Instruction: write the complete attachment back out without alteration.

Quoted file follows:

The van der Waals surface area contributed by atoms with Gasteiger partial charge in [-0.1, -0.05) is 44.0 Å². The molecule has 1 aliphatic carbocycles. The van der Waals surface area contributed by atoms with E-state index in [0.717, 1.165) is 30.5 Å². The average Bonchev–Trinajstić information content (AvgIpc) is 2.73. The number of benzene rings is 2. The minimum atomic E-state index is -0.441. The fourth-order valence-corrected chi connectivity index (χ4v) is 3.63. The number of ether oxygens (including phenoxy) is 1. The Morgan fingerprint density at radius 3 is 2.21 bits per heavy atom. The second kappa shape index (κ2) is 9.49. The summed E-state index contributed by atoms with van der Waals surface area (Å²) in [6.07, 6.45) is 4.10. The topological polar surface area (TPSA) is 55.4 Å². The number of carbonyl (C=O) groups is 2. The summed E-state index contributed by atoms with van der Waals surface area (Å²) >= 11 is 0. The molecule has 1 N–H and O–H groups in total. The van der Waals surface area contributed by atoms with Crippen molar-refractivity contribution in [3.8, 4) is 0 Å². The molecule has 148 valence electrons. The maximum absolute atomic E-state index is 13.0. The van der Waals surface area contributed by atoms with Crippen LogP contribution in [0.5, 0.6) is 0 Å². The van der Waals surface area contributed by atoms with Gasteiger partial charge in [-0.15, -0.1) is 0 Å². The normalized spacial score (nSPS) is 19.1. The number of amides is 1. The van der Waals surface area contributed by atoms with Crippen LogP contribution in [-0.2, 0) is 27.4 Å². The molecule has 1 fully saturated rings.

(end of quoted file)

The van der Waals surface area contributed by atoms with Gasteiger partial charge in [-0.1, -0.05) is 44.0 Å². The molecule has 1 aliphatic carbocycles. The van der Waals surface area contributed by atoms with E-state index in [0.717, 1.165) is 30.5 Å². The average Bonchev–Trinajstić information content (AvgIpc) is 2.73. The number of benzene rings is 2. The minimum atomic E-state index is -0.441. The fourth-order valence-corrected chi connectivity index (χ4v) is 3.63. The number of ether oxygens (including phenoxy) is 1. The Morgan fingerprint density at radius 3 is 2.21 bits per heavy atom. The second kappa shape index (κ2) is 9.49. The summed E-state index contributed by atoms with van der Waals surface area (Å²) in [6.07, 6.45) is 4.10. The topological polar surface area (TPSA) is 55.4 Å². The number of carbonyl (C=O) groups is 2. The summed E-state index contributed by atoms with van der Waals surface area (Å²) >= 11 is 0. The molecule has 1 N–H and O–H groups in total. The van der Waals surface area contributed by atoms with Crippen molar-refractivity contribution in [3.8, 4) is 0 Å². The molecule has 148 valence electrons. The maximum absolute atomic E-state index is 13.0. The van der Waals surface area contributed by atoms with Crippen LogP contribution in [0.5, 0.6) is 0 Å². The van der Waals surface area contributed by atoms with Gasteiger partial charge in [-0.15, -0.1) is 0 Å². The normalized spacial score (nSPS) is 19.1. The number of amides is 1. The van der Waals surface area contributed by atoms with Crippen LogP contribution in [-0.2, 0) is 27.4 Å². The molecule has 1 fully saturated rings.